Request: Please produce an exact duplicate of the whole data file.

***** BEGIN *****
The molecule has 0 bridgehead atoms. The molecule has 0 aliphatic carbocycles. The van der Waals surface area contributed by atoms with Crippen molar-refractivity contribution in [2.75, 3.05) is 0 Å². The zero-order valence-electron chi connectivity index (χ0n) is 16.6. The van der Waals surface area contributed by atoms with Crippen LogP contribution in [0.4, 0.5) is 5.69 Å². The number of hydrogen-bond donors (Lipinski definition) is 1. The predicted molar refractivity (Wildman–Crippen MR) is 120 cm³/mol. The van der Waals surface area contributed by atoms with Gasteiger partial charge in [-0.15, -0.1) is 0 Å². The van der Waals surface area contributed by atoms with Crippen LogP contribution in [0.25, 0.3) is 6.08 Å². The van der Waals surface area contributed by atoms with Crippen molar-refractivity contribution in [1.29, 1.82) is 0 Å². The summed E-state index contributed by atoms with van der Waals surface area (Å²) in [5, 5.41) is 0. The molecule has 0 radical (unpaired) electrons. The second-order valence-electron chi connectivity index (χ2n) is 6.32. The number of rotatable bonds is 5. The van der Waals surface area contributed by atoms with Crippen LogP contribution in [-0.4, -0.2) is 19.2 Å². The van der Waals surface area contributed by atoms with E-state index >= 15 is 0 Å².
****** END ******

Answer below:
The molecule has 0 bridgehead atoms. The molecule has 0 aliphatic carbocycles. The van der Waals surface area contributed by atoms with Crippen molar-refractivity contribution in [2.75, 3.05) is 0 Å². The zero-order valence-electron chi connectivity index (χ0n) is 16.6. The van der Waals surface area contributed by atoms with Crippen LogP contribution in [0.4, 0.5) is 5.69 Å². The number of hydrogen-bond donors (Lipinski definition) is 1. The predicted molar refractivity (Wildman–Crippen MR) is 120 cm³/mol. The van der Waals surface area contributed by atoms with Gasteiger partial charge in [-0.15, -0.1) is 0 Å². The van der Waals surface area contributed by atoms with Crippen LogP contribution in [0.25, 0.3) is 6.08 Å². The van der Waals surface area contributed by atoms with Crippen molar-refractivity contribution in [1.29, 1.82) is 0 Å². The summed E-state index contributed by atoms with van der Waals surface area (Å²) in [5, 5.41) is 0. The molecule has 0 radical (unpaired) electrons. The second-order valence-electron chi connectivity index (χ2n) is 6.32. The number of rotatable bonds is 5. The van der Waals surface area contributed by atoms with Crippen LogP contribution in [-0.4, -0.2) is 19.2 Å². The van der Waals surface area contributed by atoms with E-state index >= 15 is 0 Å².